5G is a breakthrough in back-up connectivity
Article by Somerville Manager for WAN and ISP Connectivity Services Oshadha Ranaweera.
Australian telecom operators are rapidly accelerating the deployment of their 5G network to achieve greater coverage and reach of the population.
Early adopters are reporting promising results of speeds of more than one gigabit per second on the downlink in some Australian geographies, equivalent to or exceeding peak performance of fixed line services.
This is important because one of the biggest use cases of 5G for businesses is not as the primary connection but for diversity – as a backup connection for failover if the primary line service stationary used by a business breaks down.
Even today, businesses often pay for two corporate fixed Internet services from two different operators, giving them a variety of routes and service providers if one of the services goes down. This ensures that they can bypass issues that would otherwise disrupt their operations.
With the advent of 5G, a new option is available to companies wanting a backup Internet service. Instead of paying for that second landline service, they can instead provide 5G service and reduce traffic through it if needed.
With roots in the residential sector
Cellular failover for a fixed line connection is now a common feature of residential broadband plans. Customers often receive a modem that can support both the primary landline connection and a secondary 4G service if required.
The 4G service is automatically cut off if the fixed service starts to stumble; ideally, the transition is seamless and clients do not notice the transition.
In practice, the switchover is likely to be obvious, however, as a fixed line service and a 4G service offer very different speeds and performance.
4G service is likely to be slower than landline, and users will notice the difference in browsing speeds, especially with more intensive and bandwidth-intensive uses of internet services.
This may be acceptable for a residential user, but is not suitable for the business and enterprise market; thus, most companies have traditionally chosen to operate dual fiber connections as primary and secondary links, as opposed to a combination of fixed and cellular lines.
Why 5G is turning heads
The characteristics of 5G make it better suited to serve as a backup connectivity solution for the enterprise market. 5G offers superior capacity and resilience, especially in metropolitan areas.
The 5G experience is comparable to a fixed service. Customers won’t know when a site will switch from a landline primary connection to a 5G-based secondary connection. There won’t be a noticeable difference in downlink or uplink speeds, as 5G is comparable to landline.
It also offers admirable performance in the building compared to previous generations of cellular technology. Due to higher capacities and better overall technology, 5G is also becoming a popular consideration for SD-WAN deployments.
Organizations are looking for a fast turnkey solution that delivers results similar to traditional MPLS networks. By combining 5G and SD-WAN products, users can achieve fast and reliable connectivity to their corporate network or SD-WAN.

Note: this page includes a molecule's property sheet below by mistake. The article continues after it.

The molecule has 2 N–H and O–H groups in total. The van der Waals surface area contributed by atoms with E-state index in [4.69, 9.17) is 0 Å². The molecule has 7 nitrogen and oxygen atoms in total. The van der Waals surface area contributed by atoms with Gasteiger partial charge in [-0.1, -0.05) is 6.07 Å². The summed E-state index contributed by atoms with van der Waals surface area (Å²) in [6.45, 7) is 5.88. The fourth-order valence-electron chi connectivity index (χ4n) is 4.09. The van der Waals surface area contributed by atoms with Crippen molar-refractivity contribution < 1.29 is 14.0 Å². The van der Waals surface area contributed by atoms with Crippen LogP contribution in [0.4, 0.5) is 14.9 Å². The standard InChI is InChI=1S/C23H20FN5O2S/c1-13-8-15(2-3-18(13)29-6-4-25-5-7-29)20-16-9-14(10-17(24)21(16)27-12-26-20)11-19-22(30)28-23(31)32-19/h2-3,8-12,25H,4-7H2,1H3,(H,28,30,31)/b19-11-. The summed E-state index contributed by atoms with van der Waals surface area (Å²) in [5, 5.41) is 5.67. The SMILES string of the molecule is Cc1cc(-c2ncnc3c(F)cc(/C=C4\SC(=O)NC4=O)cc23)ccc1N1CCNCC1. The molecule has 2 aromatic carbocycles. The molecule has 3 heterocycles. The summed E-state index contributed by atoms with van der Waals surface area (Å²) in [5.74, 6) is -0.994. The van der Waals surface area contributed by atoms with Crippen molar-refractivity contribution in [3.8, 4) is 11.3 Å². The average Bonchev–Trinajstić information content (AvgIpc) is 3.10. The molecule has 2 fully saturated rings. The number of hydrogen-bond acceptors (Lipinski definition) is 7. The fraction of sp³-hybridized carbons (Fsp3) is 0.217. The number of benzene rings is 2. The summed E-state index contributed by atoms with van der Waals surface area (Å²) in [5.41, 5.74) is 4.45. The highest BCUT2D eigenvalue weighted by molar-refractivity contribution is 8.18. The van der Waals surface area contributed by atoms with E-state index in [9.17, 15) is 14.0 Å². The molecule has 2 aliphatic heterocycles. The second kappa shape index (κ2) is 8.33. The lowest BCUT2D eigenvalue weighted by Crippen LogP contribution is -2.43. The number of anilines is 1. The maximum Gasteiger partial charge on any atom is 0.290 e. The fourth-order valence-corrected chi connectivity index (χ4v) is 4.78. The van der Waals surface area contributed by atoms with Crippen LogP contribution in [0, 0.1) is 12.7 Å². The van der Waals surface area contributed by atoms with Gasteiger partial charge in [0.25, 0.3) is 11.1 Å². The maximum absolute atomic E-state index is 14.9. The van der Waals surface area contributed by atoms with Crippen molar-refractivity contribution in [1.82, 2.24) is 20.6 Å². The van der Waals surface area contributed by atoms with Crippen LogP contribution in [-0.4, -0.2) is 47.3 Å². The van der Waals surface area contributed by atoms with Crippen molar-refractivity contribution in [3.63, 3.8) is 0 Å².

In addition, 5G is also a great choice as a secondary link for SD-WAN for large enterprises to support larger capacity primary links.
More and more today, the cost per megabit of 5G services is attractive. For the same amount that we would previously have paid for a 4G-only service, we can now get 5G.
5G services can also be ordered and provisioned quickly, in minutes instead of the days or weeks it typically takes to get a business fiber connection.
All of this is now being translated into action. A recent research report from Ericsson indicated that an Australian construction company is using 5G for “large site failover, replacing the expensive standby fiber line with 5G, gaining speeds similar to fiber with the diversity of a wireless connection “.
This experience is reflected in our own clientele. In a world of hybrid desktop-remote work models, and where Internet applications are the norm, businesses need resilient connectivity to maintain an always-on, high-performing experience. As a network aggregator, we design fiber and (primarily Telstra) 5G services to give business customers what they are looking for.
A primary objective
While most of the commercial demand for 5G is currently focused on it as a secondary or backup connection, we cannot completely ignore that 5G can also be useful as a primary source of connectivity in certain scenarios.
For example, 5G may be suitable for a remote worker as the primary connectivity option. It might also be attractive for a smaller branch or a temporary location such as a pop-up retail store, where the cost and time to provide a traditional landline service may rule it out as a viable option.
Another possible use case for 5G as the primary network connection is edge computing. While most organizations bring data from the “edge” to a centralized point, in the future more of this processing will occur at the “edge” where data is created, thereby reducing the time to generate. actionable information from this data.
In addition, SD-WAN has become an attractive technological choice for edge computing. For reliable connectivity to centralized workloads, 5G can play an important role in supporting SD-WAN networks as primary or secondary connections.
In summary, 5G services deliver the high throughput needed to ensure that cutting-edge computing environments can quickly ingest data from multiple sources and communicate the results of that analysis. In 2022, it is also attractive because of its applicability around SD-WAN technologies.